Secondly, NJJN has launched a campaign offering recommendations to improve relationships between police and youth of color.  They have a page on their website with a downloadable PDF with data and suggestions for distribution, and a press release template to help groups and individual advocates spread the word and get others involved.

Finally, NJJN has also announced that the Youth Justice Project will be hosting the #NJJNForum2018 in Durham.  This forum will celebrate the passage of Raise the Age in North Carolina and address much-needed reforms, such as eliminating collateral consequences, remedying racial and gender disparities, better access to defense for youth, and stemming the tide of referrals from schools to courts.  Currently, the organizations are seeking volunteers to join the Forum Planning Committee.  Please email Alyson Clements for more details.

Police Platform

More Useful Info

Earlier this week, the North Carolina Bar Association published an article by Juvenile Defender Eric Zogry about the National Juvenile Defender Leadership Summit.  In his writing, Zogry gives a brief account of his experience during the 21st annual conference.  You can read his article here and check out the NJDC page for more info on the Summit.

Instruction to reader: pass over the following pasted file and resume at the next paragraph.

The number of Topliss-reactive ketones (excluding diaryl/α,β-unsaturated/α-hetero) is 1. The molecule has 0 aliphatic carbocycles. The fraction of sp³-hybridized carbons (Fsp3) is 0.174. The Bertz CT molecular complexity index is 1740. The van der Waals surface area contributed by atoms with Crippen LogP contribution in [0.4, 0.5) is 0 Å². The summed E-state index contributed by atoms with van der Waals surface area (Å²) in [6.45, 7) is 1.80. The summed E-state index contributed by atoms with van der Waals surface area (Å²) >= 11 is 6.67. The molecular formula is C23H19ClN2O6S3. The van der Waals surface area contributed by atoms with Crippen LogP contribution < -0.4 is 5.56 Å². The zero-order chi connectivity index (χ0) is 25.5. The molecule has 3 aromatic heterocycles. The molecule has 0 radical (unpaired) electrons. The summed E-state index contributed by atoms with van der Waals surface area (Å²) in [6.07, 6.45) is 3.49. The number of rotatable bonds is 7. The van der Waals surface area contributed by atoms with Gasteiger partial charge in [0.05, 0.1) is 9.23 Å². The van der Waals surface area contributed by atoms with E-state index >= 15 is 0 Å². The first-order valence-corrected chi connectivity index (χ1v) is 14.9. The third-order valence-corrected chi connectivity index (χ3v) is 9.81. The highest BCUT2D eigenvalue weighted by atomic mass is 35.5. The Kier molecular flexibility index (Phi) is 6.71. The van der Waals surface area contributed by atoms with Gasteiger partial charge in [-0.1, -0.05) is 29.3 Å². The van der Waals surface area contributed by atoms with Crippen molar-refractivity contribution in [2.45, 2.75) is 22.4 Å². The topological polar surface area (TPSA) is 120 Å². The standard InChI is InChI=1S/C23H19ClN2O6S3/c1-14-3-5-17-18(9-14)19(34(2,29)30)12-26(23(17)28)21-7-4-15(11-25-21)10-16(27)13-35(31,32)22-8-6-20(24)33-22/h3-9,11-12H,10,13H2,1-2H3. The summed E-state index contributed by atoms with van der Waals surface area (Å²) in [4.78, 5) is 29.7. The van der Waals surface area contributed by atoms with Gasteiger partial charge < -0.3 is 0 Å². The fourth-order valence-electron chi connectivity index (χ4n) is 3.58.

The Pew Charitable Trusts has created a chart, offering a visual display of data released from the Office of Juvenile Justice and Delinquency Prevention.  The data shows the declining rates of adjudicated youth  from 2006-2015, by state.  You can see the chart here.

From the On the Civil Side blog, Professor LaToya Powell’s has a new entry, “The Juvenile Court Counselor’s Role As Gatekeeper.”  You can read Professor Powell’s latest post here.

…and a Final Reminder

We also want to offer one final reminder that the Center for Death Penalty Litigation will be closing applications for its new staff attorney position on Monday, November 13.  You can view the full details about this position and how to apply here.